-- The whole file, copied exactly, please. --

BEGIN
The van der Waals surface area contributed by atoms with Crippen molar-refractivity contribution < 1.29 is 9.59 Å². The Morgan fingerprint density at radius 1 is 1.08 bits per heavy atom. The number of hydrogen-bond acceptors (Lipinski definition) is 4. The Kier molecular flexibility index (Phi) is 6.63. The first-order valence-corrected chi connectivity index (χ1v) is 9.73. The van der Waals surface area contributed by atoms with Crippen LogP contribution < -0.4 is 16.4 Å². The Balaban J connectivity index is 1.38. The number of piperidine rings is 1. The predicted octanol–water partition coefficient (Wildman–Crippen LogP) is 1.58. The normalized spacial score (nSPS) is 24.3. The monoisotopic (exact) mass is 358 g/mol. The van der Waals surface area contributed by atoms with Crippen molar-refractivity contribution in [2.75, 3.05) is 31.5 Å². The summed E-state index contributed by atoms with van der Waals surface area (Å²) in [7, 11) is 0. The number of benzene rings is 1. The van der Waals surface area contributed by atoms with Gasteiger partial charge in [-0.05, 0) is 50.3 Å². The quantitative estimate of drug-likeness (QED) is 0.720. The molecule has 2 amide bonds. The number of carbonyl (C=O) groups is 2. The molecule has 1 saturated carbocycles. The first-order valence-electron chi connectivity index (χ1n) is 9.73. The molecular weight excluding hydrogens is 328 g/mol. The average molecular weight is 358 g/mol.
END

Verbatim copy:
The van der Waals surface area contributed by atoms with Crippen molar-refractivity contribution < 1.29 is 9.59 Å². The Morgan fingerprint density at radius 1 is 1.08 bits per heavy atom. The number of hydrogen-bond acceptors (Lipinski definition) is 4. The Kier molecular flexibility index (Phi) is 6.63. The first-order valence-corrected chi connectivity index (χ1v) is 9.73. The van der Waals surface area contributed by atoms with Crippen LogP contribution < -0.4 is 16.4 Å². The Balaban J connectivity index is 1.38. The number of piperidine rings is 1. The predicted octanol–water partition coefficient (Wildman–Crippen LogP) is 1.58. The normalized spacial score (nSPS) is 24.3. The monoisotopic (exact) mass is 358 g/mol. The van der Waals surface area contributed by atoms with Crippen molar-refractivity contribution in [2.75, 3.05) is 31.5 Å². The summed E-state index contributed by atoms with van der Waals surface area (Å²) in [7, 11) is 0. The number of benzene rings is 1. The van der Waals surface area contributed by atoms with Gasteiger partial charge in [-0.05, 0) is 50.3 Å². The quantitative estimate of drug-likeness (QED) is 0.720. The molecule has 2 amide bonds. The number of carbonyl (C=O) groups is 2. The molecule has 1 saturated carbocycles. The first-order valence-electron chi connectivity index (χ1n) is 9.73. The molecular weight excluding hydrogens is 328 g/mol. The average molecular weight is 358 g/mol.